Penetration
The vibroprobe penetrates to the required depth by vibration and jetting action of water and/or air



Compaction
The vibroprobe is retracted in 0.5 m intervals. The in situ sand or gravel is flowing towards the vibroprobe.



Completion
After compaction the working platform needs be levelled and eventually roller compacted.

Vibro Compaction

Effects and Test

Compaction of granular soils by depth vibrators is known as Vibro Compaction. The method is also known as “Vibroflotation”. Natural deposits as well as artificially reclaimed sands can be compacted to a depth of up to 70 m. The intensity of compaction can be varied to meet bearing capacity criteria. Other improvement effects such as reduction of both total and differential settlements are achieved. The risk of liquefaction in a earthquake prone area is also drastically reduced.

The following diagrams illustrate the compaction process :


The principle of sand compaction (Vibroflotation):
The compaction process consists of a flotation of the soil particles as a result of vibration, wich then allows for a rearrangement of the particles into a denser state.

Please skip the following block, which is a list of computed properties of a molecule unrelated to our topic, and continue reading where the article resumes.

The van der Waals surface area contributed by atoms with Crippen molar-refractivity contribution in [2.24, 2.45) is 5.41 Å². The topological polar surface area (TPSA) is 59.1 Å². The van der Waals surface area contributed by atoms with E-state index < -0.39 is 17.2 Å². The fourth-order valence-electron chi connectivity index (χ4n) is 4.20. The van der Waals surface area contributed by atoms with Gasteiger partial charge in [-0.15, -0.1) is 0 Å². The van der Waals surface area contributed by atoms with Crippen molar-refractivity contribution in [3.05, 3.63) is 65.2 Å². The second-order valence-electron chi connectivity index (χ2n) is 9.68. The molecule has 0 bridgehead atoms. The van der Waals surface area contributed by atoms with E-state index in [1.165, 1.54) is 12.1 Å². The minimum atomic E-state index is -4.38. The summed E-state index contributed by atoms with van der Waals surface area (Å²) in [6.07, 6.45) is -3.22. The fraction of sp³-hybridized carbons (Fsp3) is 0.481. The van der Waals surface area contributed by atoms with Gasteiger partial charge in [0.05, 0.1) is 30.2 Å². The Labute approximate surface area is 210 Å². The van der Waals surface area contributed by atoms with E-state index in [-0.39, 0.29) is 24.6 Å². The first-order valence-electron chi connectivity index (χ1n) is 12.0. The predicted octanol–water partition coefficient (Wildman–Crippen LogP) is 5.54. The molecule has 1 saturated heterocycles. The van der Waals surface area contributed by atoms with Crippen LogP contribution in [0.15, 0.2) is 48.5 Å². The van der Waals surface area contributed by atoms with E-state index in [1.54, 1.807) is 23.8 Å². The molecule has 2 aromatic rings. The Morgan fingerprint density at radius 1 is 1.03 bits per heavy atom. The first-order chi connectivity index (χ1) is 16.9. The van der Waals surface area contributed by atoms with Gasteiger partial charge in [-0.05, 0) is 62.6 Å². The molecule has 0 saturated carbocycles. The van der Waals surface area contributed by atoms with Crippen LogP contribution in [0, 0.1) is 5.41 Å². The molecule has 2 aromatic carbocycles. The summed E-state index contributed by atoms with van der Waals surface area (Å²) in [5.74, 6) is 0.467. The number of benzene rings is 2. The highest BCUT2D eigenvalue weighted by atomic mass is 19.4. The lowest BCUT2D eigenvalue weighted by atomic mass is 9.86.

Effects of Compaction

• The sand and gravel particles rearrange into a denser state.
• The ratio of horizontal to vertical effective stress is increased significantly.
• The permeability of the soil is reduced 2 to 10 fold, depending on many factors.
• The friction angle typically increases by up to 8 degrees.
• Enforced settlements of the compacted soil mass are in the range of 2 % to 15 %, typically 5 %
• The stiffness modulus can be increased 2 to 4 fold.

Test Pattern

On large projects the optimal compaction grid spacing has to be determined by test grids.

The compaction effect in the test grids should be as close as possible to the treatment in the later production areas.

In order to achieve this it is advisable to arrange the test grids close to each other.

The distance between grid A (3.10 m) and grid B (3.40 m) should be